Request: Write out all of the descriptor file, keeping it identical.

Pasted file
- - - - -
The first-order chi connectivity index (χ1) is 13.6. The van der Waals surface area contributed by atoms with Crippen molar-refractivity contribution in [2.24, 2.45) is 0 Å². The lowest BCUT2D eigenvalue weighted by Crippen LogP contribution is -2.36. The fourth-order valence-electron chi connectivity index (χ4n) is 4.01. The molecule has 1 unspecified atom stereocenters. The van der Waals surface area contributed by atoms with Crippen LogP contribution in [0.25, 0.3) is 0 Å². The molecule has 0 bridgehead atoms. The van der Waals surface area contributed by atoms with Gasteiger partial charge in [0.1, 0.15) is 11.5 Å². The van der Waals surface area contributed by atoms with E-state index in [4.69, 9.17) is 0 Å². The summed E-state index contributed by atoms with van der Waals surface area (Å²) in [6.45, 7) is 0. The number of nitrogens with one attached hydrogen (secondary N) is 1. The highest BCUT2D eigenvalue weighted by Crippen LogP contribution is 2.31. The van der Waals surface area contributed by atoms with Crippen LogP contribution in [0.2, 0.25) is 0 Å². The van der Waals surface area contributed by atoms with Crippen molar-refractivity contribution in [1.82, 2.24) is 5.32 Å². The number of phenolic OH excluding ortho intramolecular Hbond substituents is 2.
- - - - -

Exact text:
The first-order chi connectivity index (χ1) is 13.6. The van der Waals surface area contributed by atoms with Crippen molar-refractivity contribution in [2.24, 2.45) is 0 Å². The lowest BCUT2D eigenvalue weighted by Crippen LogP contribution is -2.36. The fourth-order valence-electron chi connectivity index (χ4n) is 4.01. The molecule has 1 unspecified atom stereocenters. The van der Waals surface area contributed by atoms with Crippen LogP contribution in [0.25, 0.3) is 0 Å². The molecule has 0 bridgehead atoms. The van der Waals surface area contributed by atoms with Gasteiger partial charge in [0.1, 0.15) is 11.5 Å². The van der Waals surface area contributed by atoms with E-state index in [4.69, 9.17) is 0 Å². The summed E-state index contributed by atoms with van der Waals surface area (Å²) in [6.45, 7) is 0. The number of nitrogens with one attached hydrogen (secondary N) is 1. The highest BCUT2D eigenvalue weighted by Crippen LogP contribution is 2.31. The van der Waals surface area contributed by atoms with Crippen LogP contribution in [0.2, 0.25) is 0 Å². The van der Waals surface area contributed by atoms with Crippen molar-refractivity contribution in [1.82, 2.24) is 5.32 Å². The number of phenolic OH excluding ortho intramolecular Hbond substituents is 2.